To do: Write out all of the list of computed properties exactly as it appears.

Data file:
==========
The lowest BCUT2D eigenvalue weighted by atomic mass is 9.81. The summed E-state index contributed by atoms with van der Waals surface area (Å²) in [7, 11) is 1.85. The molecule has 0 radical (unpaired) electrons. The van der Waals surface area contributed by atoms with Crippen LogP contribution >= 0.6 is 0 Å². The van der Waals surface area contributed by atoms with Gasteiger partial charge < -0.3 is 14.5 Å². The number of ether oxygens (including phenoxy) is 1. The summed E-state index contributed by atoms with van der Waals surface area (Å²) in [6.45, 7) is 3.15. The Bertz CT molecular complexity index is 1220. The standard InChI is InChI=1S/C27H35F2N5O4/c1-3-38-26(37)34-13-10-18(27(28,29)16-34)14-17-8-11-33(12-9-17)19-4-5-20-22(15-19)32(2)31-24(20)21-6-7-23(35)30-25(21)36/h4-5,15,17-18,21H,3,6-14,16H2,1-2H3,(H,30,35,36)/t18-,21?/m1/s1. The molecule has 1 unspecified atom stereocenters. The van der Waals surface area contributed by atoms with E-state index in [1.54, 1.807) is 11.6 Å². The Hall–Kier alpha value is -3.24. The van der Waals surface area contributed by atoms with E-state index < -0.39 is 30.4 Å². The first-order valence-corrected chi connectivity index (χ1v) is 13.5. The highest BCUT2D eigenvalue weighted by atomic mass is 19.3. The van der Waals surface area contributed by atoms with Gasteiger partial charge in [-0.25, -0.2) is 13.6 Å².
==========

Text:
The lowest BCUT2D eigenvalue weighted by atomic mass is 9.81. The summed E-state index contributed by atoms with van der Waals surface area (Å²) in [7, 11) is 1.85. The molecule has 0 radical (unpaired) electrons. The van der Waals surface area contributed by atoms with Crippen LogP contribution >= 0.6 is 0 Å². The van der Waals surface area contributed by atoms with Gasteiger partial charge < -0.3 is 14.5 Å². The number of ether oxygens (including phenoxy) is 1. The summed E-state index contributed by atoms with van der Waals surface area (Å²) in [6.45, 7) is 3.15. The Bertz CT molecular complexity index is 1220. The standard InChI is InChI=1S/C27H35F2N5O4/c1-3-38-26(37)34-13-10-18(27(28,29)16-34)14-17-8-11-33(12-9-17)19-4-5-20-22(15-19)32(2)31-24(20)21-6-7-23(35)30-25(21)36/h4-5,15,17-18,21H,3,6-14,16H2,1-2H3,(H,30,35,36)/t18-,21?/m1/s1. The molecule has 1 unspecified atom stereocenters. The van der Waals surface area contributed by atoms with E-state index in [1.54, 1.807) is 11.6 Å². The Hall–Kier alpha value is -3.24. The van der Waals surface area contributed by atoms with E-state index < -0.39 is 30.4 Å². The first-order valence-corrected chi connectivity index (χ1v) is 13.5. The highest BCUT2D eigenvalue weighted by atomic mass is 19.3. The van der Waals surface area contributed by atoms with Gasteiger partial charge in [-0.25, -0.2) is 13.6 Å².